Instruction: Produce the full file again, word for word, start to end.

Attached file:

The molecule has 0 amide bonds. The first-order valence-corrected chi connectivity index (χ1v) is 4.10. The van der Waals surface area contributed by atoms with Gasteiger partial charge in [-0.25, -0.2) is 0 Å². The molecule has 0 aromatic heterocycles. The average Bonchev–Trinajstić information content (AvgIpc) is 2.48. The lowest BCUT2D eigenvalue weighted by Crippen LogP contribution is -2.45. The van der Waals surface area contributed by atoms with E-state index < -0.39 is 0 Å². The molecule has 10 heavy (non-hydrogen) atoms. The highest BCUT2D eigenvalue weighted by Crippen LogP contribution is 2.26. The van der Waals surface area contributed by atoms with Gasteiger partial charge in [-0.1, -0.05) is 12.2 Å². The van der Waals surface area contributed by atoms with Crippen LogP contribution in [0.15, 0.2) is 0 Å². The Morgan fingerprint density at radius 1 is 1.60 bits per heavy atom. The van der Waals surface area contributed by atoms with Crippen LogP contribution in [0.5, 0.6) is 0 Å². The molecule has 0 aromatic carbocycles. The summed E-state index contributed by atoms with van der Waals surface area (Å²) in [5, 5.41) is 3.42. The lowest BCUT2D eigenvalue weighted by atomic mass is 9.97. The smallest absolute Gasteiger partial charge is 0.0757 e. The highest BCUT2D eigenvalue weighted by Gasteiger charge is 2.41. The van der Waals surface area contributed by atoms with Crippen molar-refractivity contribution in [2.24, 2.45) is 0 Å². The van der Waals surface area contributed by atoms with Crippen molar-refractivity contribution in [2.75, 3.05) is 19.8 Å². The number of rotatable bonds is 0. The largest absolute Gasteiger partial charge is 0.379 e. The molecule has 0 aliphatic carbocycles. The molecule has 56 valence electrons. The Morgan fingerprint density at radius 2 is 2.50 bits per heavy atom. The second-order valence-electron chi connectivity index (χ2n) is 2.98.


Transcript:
The molecule has 0 amide bonds. The first-order valence-corrected chi connectivity index (χ1v) is 4.10. The van der Waals surface area contributed by atoms with Gasteiger partial charge in [-0.25, -0.2) is 0 Å². The molecule has 0 aromatic heterocycles. The average Bonchev–Trinajstić information content (AvgIpc) is 2.48. The lowest BCUT2D eigenvalue weighted by Crippen LogP contribution is -2.45. The van der Waals surface area contributed by atoms with E-state index < -0.39 is 0 Å². The molecule has 10 heavy (non-hydrogen) atoms. The highest BCUT2D eigenvalue weighted by Crippen LogP contribution is 2.26. The van der Waals surface area contributed by atoms with Gasteiger partial charge in [-0.1, -0.05) is 12.2 Å². The van der Waals surface area contributed by atoms with Crippen LogP contribution in [0.15, 0.2) is 0 Å². The Morgan fingerprint density at radius 1 is 1.60 bits per heavy atom. The van der Waals surface area contributed by atoms with Crippen LogP contribution in [0.5, 0.6) is 0 Å². The molecule has 0 aromatic carbocycles. The summed E-state index contributed by atoms with van der Waals surface area (Å²) in [5, 5.41) is 3.42. The lowest BCUT2D eigenvalue weighted by atomic mass is 9.97. The smallest absolute Gasteiger partial charge is 0.0757 e. The highest BCUT2D eigenvalue weighted by Gasteiger charge is 2.41. The van der Waals surface area contributed by atoms with Crippen molar-refractivity contribution in [2.24, 2.45) is 0 Å². The van der Waals surface area contributed by atoms with Crippen molar-refractivity contribution in [2.75, 3.05) is 19.8 Å². The number of rotatable bonds is 0. The largest absolute Gasteiger partial charge is 0.379 e. The molecule has 0 aliphatic carbocycles. The molecule has 56 valence electrons. The Morgan fingerprint density at radius 2 is 2.50 bits per heavy atom. The second-order valence-electron chi connectivity index (χ2n) is 2.98.